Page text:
Day One – Chedworth revisited

The sun beat down on the backs of the diggers, the Horse Flies bit, the insect repellant stung, joints creaked, but all was ok as we have mosaics! The first day of the dig and the mosaics are appearing from under the tarmac and turf.

The corridor and the reception room beyond

Some of the mosaic was covered by geotextile, as it had been excavated before, so we only needed to remove the soil on top and peel back the geotextile. At the threshold of the corridor we found the first section to uncover.

The geotextile with the impression of the tesserae that lay underneath

The reveal!

The side of the reception room, that abuts the threshold stones of the doorway to the corridor, has mosaic that is in good condition and the tesserae are large as it is the border of the room. Tesserae usually get smaller as the pattern gets more complicated in the centre of a room.

We had some tarmac to remove and found that like in other parts of the site where we lifted tarmac, it came in two layers. The older biscuit like, more stony tarmac is probably from the mid 20th century and the black, tar rich tarmac is from the 1980s.

The two types of tarmac the earlier one on the right

Tired, but happy we had managed to get started on such a hot day, we left the site ready for the new cohort of volunteers joining us tomorrow.

Mosaic on each side of the doorway between the corridor and reception room

CW8 Tormarton to Bath, the final leg. (Dyrham and the Assembly Rooms)

We’re coming home, we’re coming home…

A group hug as we left the hotel, the last leg of our walk along the Cotswold Way.

Kate, Emma and I needed to be at Bath Abbey by 5pm.

When asked, the receptionist said that there was a shop at Cold Ashton …so we would lunch there.

We walked through the village of Tormarton, over the M4 bridge and across farmland. There were freshly repaired drystone walls all around us. We met the wallers with their timber templates … building as we passed by.


The dry stone wallers near Tormarton

Dodging the cars on the A46 crossing, we walked through the pasture fields down to Dyrham Park. Through the village… where I picked up and handed Emma the third find. A fragment of Tudor earthenware churned up in the verge. A side track took us to Dyrham House where I met Tim coming out of the property office.


Walking towards Badmington Doors: The NW corner of Dyrham Park

I thanked him for showing me the cellars the last time we met.

I had often wondered what survived of the earlier Dyrhams. Tim had shown me that down a flight of stairs, under the present house are flagstone floors and the quoin stones of the Tudor house, once occupied by the family of William Blathwayt’s wife Mary.


The view from the Cotswold Way into the West Garden of Dyrham. Newly restored c.1700 garden bed as shown on Kips view of 1700.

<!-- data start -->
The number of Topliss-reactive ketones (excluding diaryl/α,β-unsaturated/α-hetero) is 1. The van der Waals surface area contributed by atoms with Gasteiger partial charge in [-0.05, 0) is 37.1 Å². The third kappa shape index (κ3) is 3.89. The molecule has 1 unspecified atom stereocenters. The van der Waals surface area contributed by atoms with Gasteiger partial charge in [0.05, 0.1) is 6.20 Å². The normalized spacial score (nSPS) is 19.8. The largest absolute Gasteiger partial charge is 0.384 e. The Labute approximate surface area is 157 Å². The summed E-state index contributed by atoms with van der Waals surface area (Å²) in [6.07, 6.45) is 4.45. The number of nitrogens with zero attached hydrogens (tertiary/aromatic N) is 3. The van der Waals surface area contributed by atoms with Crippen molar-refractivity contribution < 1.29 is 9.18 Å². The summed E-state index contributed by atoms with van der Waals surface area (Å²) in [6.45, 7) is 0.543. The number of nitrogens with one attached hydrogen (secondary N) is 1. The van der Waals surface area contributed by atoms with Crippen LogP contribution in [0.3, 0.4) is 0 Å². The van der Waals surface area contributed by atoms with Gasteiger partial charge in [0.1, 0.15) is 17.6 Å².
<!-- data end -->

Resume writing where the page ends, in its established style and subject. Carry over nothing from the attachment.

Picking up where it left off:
William was Secretary at War to William III and had sufficient funds, in the 1690s, to organise a complete rebuild of Dyrham.. in the fashionable Baroque style. He also had the park laid out as a Dutch-style water garden. It had a long canal fed by a high cascade plunging down from a pool on the escarpment edge.

We opened the door and walked into the large orangery which lies beside Dyrham House. There was a large print of Johannes Kip’s perspective view of the finished intricate garden. Drawn in 1712, it shows the newly finished gardens with their patterned beds, fountains and ornamental garden buildings.

Looking back from the orangery towards the Cotswold escarpment, Kip’s drawing is hard to believe (though where we have excavated…. the drawing has proved true). A green amphitheatre now, reworked in the late 18th century, but the pool and the Neptune statue survive to mark where the cascade once fell 50 feet into the canal.

The dry weather is gradually revealing the hidden walls in the east park. The ground dries out more quickly where there is buried stone.. with less depth to conserve moisture. Parched lines of dry grass show what lies beneath.

Dyrham Park is covered with earthworks and the National Trust has just commissioned a LiDAR survey for whole property. This fine laser scan of the property’s ground surface has revealed the time depth of the place, which dates back to the Roman period and beyond. Such a good place to live and build a house. The medieval parish church stands beside Blathwayt’s rebuild to demonstrate that a medieval manor house once stood here. Just like at Horton Court which we had walked past the previous day.

Paul, Dyrham’s archaeologist, has been working in the east hall of the house, below the Cedar staircase. Under Colonel Blathwayt’s marble flagstones of the 1840s, were timber floorboards and below these a void. Down in the cellars was a breeze block wall, placed there when the heating went in about 60 years ago. A few blocks were removed and we peered through to find a well-dressed limestone wall and a stone corbel of later medieval style.